i really enjoy watching you and Reubin , specially the love for others make you 2 very specials human been, may the lord jesus bless you abundantly and keep you 2 doing his works thru this ancients remedies and your knowledge in nutritionist and health education and most important the knowledge of God’s words it is the number one. Hoping my message is clear and easy to understand my grammar

    thanks so much

    Reply
  66. Mary Lozano on

    Hi Dr. I am a 73 yrs old female and was diagnosed with diverticulitis. would like to know if you have a diet with daily menu that I could prepare at home. I saw you on Dr. Oz and wanted to get in contact with you.

    Thank you much.

    Reply
  67. AK Dhir on

    I am suffering from crohon’s disease and anemic and loosing weight. Kindly send me a list of diet which is beneficial for this . Pl treat this as urgent

    Reply
  68. Barbara Davis on

    You sell Bone Broth Protein and Collagen. I use to make bone broth as you shared in the recipe above but have stopped and now use your bone broth and collagen. Is it better health wise to make ones on bone broth?

    Reply
  69. Luz Acevedo on

    I can’t find chicken feet, necks and wings anywhere. Only whole chicken without this parts of the chicken.
    Please any suggestions where I can find them besides my local grocery store.
    Thank you!!

    Reply
  70. Holly Kelly on

    When consuming homemade bone broth, how much should be consumed per day? Assuming the broth has been cooked as indicated in the recipe above.

    Reply
  71. Zena Wilson on

    Hi Dr Axe,

    It’s very difficult to get necks and feet in the U.K.

    Will wings and thighs be ok? Can I use the whole carcass?

    Thanks

    Zena

    Reply
    • Carrie on

      The neck generally comes in the bag with the “vittles” or organ meats. My mom taught me to throw the whole bag away! Nor was I nursed or natural birthed, that I have always suffered with digestive and dental issues as my biome has always been off.

      I have learned cooking the whole chicken with the organs (after removing them from and tossing the bag they come wrapped in within the chicken cavity) is super beneficial. I have been eating the cartilage and a third of the ends of the thigh bones as eating the marrow within from the softened bones were able to crush up- careful not to damage your teeth or dental work and not to swallow sharp bone fragments. Don’t swallow anything you couldn’t break down and soften relatively easily, it can injure your internals. I’m also eating the organs but not all in one sitting or same day, but spread them out.

      Excess organ meat can give some people gout, an ex of mine learned the hard way. He loved handfuls of chicken livers as a snack, but it didn’t love him!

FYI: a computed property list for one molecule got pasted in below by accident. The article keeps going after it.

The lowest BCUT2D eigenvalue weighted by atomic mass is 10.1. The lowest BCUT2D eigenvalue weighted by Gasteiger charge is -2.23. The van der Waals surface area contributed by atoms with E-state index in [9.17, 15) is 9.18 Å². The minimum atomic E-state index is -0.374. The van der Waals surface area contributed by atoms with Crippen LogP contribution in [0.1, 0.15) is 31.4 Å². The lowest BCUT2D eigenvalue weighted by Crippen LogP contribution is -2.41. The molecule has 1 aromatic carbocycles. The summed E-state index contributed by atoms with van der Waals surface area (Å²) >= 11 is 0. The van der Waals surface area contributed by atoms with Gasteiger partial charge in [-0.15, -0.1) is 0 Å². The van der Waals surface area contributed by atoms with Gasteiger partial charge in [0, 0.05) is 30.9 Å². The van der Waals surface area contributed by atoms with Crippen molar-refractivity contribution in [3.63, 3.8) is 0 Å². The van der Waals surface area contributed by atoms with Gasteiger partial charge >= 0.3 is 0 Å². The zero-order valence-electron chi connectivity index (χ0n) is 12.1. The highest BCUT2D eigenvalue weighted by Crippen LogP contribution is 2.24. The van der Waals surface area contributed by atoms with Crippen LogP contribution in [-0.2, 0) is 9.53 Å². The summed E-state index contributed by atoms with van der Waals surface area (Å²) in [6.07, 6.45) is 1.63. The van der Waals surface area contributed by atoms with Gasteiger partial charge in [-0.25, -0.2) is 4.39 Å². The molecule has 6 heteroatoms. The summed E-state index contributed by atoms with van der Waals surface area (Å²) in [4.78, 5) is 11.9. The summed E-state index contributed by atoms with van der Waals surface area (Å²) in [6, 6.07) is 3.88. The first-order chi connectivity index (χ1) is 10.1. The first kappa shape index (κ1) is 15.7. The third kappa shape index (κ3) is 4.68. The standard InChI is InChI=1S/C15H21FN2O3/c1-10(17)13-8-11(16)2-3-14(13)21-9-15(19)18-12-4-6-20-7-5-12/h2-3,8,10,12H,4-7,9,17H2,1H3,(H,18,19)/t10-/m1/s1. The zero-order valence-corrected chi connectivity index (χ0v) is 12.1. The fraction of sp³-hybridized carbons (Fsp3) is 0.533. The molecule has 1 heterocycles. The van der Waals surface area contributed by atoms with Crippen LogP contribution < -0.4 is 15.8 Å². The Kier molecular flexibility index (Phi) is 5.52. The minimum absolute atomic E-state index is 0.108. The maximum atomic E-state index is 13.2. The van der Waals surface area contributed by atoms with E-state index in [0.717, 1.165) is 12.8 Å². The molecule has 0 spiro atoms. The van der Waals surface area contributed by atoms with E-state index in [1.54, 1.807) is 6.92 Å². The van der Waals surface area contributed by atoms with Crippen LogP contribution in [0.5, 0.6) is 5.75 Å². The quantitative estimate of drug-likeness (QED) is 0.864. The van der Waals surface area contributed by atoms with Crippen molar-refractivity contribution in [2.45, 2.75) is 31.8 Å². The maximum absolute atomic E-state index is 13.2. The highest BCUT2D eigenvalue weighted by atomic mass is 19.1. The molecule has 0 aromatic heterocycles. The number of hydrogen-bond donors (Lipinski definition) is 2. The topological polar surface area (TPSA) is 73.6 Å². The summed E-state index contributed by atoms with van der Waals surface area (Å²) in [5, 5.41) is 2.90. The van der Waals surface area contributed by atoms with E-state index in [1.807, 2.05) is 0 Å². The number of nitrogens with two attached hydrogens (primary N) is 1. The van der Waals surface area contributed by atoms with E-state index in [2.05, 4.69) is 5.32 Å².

Reply
  72. Marci on

    I have used a tall pasta pot and put all the ingredients in the strainer, turning the gas off at night and restarting in the morning, a pressure cooker for 3 hours, and a slow cooker on low for 24 hours and another time for 3 days. Three days “Burned” the broth so don’t do that. The pasta pot was easy because everything came out at once, no separate straining but the pressure cooker tasted strange. I’ve stuck with the slow cooker – about every 4 hours I take a potato masher, smash everything down and put more water in. 24 hours seems to be the best. CHICKEN FEET STINK YOUR HOUSE OUT !! So that’s a no for me. In my small slow cooker I use 3 organic chicken carcasses and 3 chicken wings for the fat, 2 carrots, 2 celery, 2 APPLES, 1 tablespoon Apple Cider Vinegar, a piece each of turmeric, garlic & ginger, salt and pepper. I do this every week and drink a cup for breakfast. When I use the big slow cooker because I’ve got more carcasses, I tend to pressure can the broth. It keeps for years then and I always have some on hand for soups, stews etc.

    Reply
  73. Denise Jones on

    Dr.Axe, I have a question about the bone broth cooking pot.
    I couldn’t find a 10 quart slow cooker, I got a 8 quart slow cooker, and I use the recipe
    for the Chicken Bone Broth, but I only was able to put in 15 cups of cold water.
    Will I get the same resuts.

    Reply
  74. ash kumar on

    currently reading the Keto Diet I’m finding it an eye opener, I wish every doctor had a copy, I think it would make them think more about health in terms of fixing it from the inside as opposed to handing a prescription to their patients, without much thought, as to what’s going on in a persons body, I feel there’s a revolution in the way we think about food and health, but it will be interesting to see how large pharmaceutical/and food manufacturers, companies will handle and react to new ways of healing human bodies